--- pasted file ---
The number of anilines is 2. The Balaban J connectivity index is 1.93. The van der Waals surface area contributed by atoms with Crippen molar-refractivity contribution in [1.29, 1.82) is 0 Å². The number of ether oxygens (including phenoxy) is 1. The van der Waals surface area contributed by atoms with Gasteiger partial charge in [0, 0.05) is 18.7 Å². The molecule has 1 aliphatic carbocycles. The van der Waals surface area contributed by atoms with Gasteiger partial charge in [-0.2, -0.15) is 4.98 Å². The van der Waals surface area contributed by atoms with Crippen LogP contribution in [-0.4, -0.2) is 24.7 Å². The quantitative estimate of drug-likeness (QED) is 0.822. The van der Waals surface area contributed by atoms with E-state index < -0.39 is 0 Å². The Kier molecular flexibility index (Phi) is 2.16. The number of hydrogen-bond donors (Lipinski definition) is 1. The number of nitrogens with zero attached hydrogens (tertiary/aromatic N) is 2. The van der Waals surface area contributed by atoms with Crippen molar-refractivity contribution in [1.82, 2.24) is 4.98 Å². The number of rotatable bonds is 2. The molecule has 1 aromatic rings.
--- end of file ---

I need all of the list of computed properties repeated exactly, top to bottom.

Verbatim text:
The number of anilines is 2. The Balaban J connectivity index is 1.93. The van der Waals surface area contributed by atoms with Crippen molar-refractivity contribution in [1.29, 1.82) is 0 Å². The number of ether oxygens (including phenoxy) is 1. The van der Waals surface area contributed by atoms with Gasteiger partial charge in [0, 0.05) is 18.7 Å². The molecule has 1 aliphatic carbocycles. The van der Waals surface area contributed by atoms with Gasteiger partial charge in [-0.2, -0.15) is 4.98 Å². The van der Waals surface area contributed by atoms with Crippen LogP contribution in [-0.4, -0.2) is 24.7 Å². The quantitative estimate of drug-likeness (QED) is 0.822. The van der Waals surface area contributed by atoms with E-state index < -0.39 is 0 Å². The Kier molecular flexibility index (Phi) is 2.16. The number of hydrogen-bond donors (Lipinski definition) is 1. The number of nitrogens with zero attached hydrogens (tertiary/aromatic N) is 2. The van der Waals surface area contributed by atoms with Crippen molar-refractivity contribution in [1.82, 2.24) is 4.98 Å². The number of rotatable bonds is 2. The molecule has 1 aromatic rings.